Unfair dismissal claims

The Workplace Relations Commission assesses claims of unfair dismissal by employees. To make a claim of unfair dismissal, an employee must:

  • Have been an employee.
  • Have been dismissed, or have resigned because the employer’s conduct forced them to. This is called constructive dismissal.
  • Have had at least 12 months of continuous service with the employer. This is not needed if an employee was dismissed for:
    • Any matters connected with pregnancy or birth.
    • Trade union membership or activity.
    • Making a protected disclosure under the Protected Disclosures Act 2014.
    • Availing of rights under the Adoptive Leave Acts 1995 and 2005, the Carer's Leave Act 2001, the Maternity Protection Acts 1994 and 2004, the National Minimum Wage Act 2000, or the Parental Leave Acts 1998 and 2006.
  • Bring the claim within six months of the dismissal, or have had ‘reasonable cause’ for the delay.

If an employee qualifies to bring a claim, an adjudicator will hold a hearing on the issue and decide on the appropriate solution. The employer will have to show that the employee was dismissed under fair grounds. Constructive dismissal is an exception to this: if an employee is claiming constructive dismissal, he or she will have to show that their resignation was justified.

Certain reasons for dismissal are always considered to be unfair. There are:

  • Availing of rights to maternity leave, adoptive leave, carer's leave, parental or force majeure leave.
  • Legal proceedings against an employer where an employee is a party or a witness.
  • Making a protected disclosure under the Protected Disclosures Act 2014.
  • Membership (or potential membership) of a trade union, or engaging in trade union activities.
  • Pregnancy, giving birth or breastfeeding or any matters connected with pregnancy or birth.
  • Race, colour, sexual orientation, age or membership of the Traveller community.
  • Religious or political opinions.
  • Unfair selection for redundancy.

Redress for unfair dismissal

If the adjudicator decides that an unfair dismissal has taken place, he or she will recommend redress for unfair dismissal.

In some cases, the adjudicator will decide that the employee should get his or her job back, either from the date of dismissal, or from a set date. However, adjudicators are more likely to award compensation for financial loss.

In most cases, the maximum compensation for financial loss suffered by an employee is two years’ pay. An adjudicator may award up to five years’ pay to an employee who was dismissed for making a protected disclosure.

Employees or employers can appeal the decision of an adjudicator appointed by the Workplace Relations Commission to the Labour Court. Either party can appeal decisions of the Labour Court to the High Court, but only on a point of law.

If you have any questions about the unfair dismissals process, we recommend that you talk to your solicitor.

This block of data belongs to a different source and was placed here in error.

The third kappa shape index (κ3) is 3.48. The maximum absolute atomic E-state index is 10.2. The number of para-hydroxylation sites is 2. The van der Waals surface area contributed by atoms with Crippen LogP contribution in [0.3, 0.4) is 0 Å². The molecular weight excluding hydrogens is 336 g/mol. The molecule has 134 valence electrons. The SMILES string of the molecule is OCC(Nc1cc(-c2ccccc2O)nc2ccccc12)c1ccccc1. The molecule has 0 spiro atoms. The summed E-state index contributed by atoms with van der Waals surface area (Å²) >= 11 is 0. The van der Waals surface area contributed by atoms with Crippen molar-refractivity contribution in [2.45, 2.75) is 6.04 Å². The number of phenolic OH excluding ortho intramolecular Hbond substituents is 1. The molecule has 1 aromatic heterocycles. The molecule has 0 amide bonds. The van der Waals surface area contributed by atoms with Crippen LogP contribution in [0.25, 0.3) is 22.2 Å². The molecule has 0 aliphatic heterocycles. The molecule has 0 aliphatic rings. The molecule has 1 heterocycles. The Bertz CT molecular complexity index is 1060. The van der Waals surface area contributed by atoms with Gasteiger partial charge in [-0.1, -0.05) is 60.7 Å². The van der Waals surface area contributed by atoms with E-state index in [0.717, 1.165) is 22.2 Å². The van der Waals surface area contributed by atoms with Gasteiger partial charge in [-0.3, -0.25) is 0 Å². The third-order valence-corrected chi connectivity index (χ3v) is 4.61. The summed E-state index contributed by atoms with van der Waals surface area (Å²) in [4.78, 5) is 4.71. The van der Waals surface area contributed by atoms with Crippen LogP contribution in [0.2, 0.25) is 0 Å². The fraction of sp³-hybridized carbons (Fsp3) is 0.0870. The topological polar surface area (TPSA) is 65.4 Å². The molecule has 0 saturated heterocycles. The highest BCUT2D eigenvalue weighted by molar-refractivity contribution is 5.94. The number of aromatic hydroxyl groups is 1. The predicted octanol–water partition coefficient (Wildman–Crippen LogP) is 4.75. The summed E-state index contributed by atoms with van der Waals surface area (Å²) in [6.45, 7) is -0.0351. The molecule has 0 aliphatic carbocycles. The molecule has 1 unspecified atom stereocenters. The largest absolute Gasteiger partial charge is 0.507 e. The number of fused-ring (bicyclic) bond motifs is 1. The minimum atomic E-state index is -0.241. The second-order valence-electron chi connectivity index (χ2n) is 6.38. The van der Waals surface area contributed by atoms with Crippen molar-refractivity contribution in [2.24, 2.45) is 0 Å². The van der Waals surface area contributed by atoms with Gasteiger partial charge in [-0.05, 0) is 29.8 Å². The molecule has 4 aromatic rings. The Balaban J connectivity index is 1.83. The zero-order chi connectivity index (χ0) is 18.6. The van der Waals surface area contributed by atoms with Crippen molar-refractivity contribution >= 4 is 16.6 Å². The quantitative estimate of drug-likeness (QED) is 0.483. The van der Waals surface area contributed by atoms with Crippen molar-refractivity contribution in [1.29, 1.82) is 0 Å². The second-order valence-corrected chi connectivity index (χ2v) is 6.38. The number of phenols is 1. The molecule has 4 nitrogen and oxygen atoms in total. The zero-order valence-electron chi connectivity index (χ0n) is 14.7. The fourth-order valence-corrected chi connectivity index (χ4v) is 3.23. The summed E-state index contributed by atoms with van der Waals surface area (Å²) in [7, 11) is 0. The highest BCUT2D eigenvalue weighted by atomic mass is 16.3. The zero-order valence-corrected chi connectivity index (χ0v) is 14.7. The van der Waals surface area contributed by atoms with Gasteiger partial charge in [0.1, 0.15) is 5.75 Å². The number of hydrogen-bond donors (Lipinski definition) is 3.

There is no set retirement age under law for employees. However, an employee’s contract of employment may set out a mandatory retirement age, and provide for early retirement.

Mandatory Retirement

If an employee’s contract of employment states that the employment automatically ends once he or she reaches a certain age, this is called a mandatory retirement age. Employers are allowed to set a mandatory retirement age, provided it is objectively justified.

This age can vary depending on the type of employment. For example, for people who joined the public service after 1 January 2013 the minimum retirement age is 66, while the mandatory retirement age is 70. However, occupations such as the Gardaí and the Defence Forces provide for earlier retirement.

Early Retirement

Aside from a mandatory retirement date, an employee’s contract of employment may set out procedures for early retirement. This is particularly relevant if an employee is entitled to pension benefits from his or her employer.

Employees considering early retirement should consult their contract of employment carefully, and research their rights to any state benefits.

P45, pension information, and outstanding pay

When any employment is ending, an employer should provide the following information and payment to the employee who is leaving:


A P45 is a statement of the employee’s pay to date and the tax, Universal Social Charge (USC) and PRSI that the employer has deducted.

Employees need this to:

  • Avoid paying emergency tax when starting a new job.
  • Claim a tax refund or social welfare benefits.

The date on the P45 is the date that the employee physically left the job.

If you have left your job, and your employer did not give you a P45, you should first ask your employer for it. If the employer does not supply it, contact your tax office. Revenue will then contact the employer and obtain the P45.

Pension Information

If an employee is a member of a company pension scheme, the employer should provide him or her with information on his or her pension entitlements.

Outstanding pay

When any employee is leaving, the employer should pay him or her for:

  • Work that the employee has done to date.
  • Any annual leave days that the employee has earned but not taken.
  • Payment in lieu (if applicable) for the notice period that the employee is entitled to.